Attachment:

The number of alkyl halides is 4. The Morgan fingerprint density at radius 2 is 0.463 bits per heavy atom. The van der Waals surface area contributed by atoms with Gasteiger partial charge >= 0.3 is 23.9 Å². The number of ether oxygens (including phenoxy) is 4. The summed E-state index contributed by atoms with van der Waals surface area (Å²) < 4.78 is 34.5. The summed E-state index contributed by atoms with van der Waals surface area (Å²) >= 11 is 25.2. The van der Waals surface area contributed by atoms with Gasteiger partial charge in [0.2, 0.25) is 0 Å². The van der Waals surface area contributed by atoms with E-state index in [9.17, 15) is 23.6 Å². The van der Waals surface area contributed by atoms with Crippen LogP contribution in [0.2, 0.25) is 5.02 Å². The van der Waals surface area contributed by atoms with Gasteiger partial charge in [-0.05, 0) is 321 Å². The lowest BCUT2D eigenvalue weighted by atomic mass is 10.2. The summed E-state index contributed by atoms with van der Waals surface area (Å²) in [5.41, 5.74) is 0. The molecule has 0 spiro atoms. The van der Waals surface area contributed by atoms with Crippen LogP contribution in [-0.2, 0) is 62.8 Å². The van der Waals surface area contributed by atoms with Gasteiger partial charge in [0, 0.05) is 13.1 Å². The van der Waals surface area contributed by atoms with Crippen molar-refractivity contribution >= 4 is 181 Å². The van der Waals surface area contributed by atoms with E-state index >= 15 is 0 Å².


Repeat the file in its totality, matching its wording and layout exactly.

The number of alkyl halides is 4. The Morgan fingerprint density at radius 2 is 0.463 bits per heavy atom. The van der Waals surface area contributed by atoms with Gasteiger partial charge >= 0.3 is 23.9 Å². The number of ether oxygens (including phenoxy) is 4. The summed E-state index contributed by atoms with van der Waals surface area (Å²) < 4.78 is 34.5. The summed E-state index contributed by atoms with van der Waals surface area (Å²) >= 11 is 25.2. The van der Waals surface area contributed by atoms with Gasteiger partial charge in [0.2, 0.25) is 0 Å². The van der Waals surface area contributed by atoms with E-state index in [9.17, 15) is 23.6 Å². The van der Waals surface area contributed by atoms with Crippen LogP contribution in [0.2, 0.25) is 5.02 Å². The van der Waals surface area contributed by atoms with Gasteiger partial charge in [-0.05, 0) is 321 Å². The lowest BCUT2D eigenvalue weighted by atomic mass is 10.2. The summed E-state index contributed by atoms with van der Waals surface area (Å²) in [5.41, 5.74) is 0. The molecule has 0 spiro atoms. The van der Waals surface area contributed by atoms with Crippen LogP contribution in [-0.2, 0) is 62.8 Å². The van der Waals surface area contributed by atoms with Gasteiger partial charge in [0, 0.05) is 13.1 Å². The van der Waals surface area contributed by atoms with Crippen molar-refractivity contribution >= 4 is 181 Å². The van der Waals surface area contributed by atoms with E-state index >= 15 is 0 Å².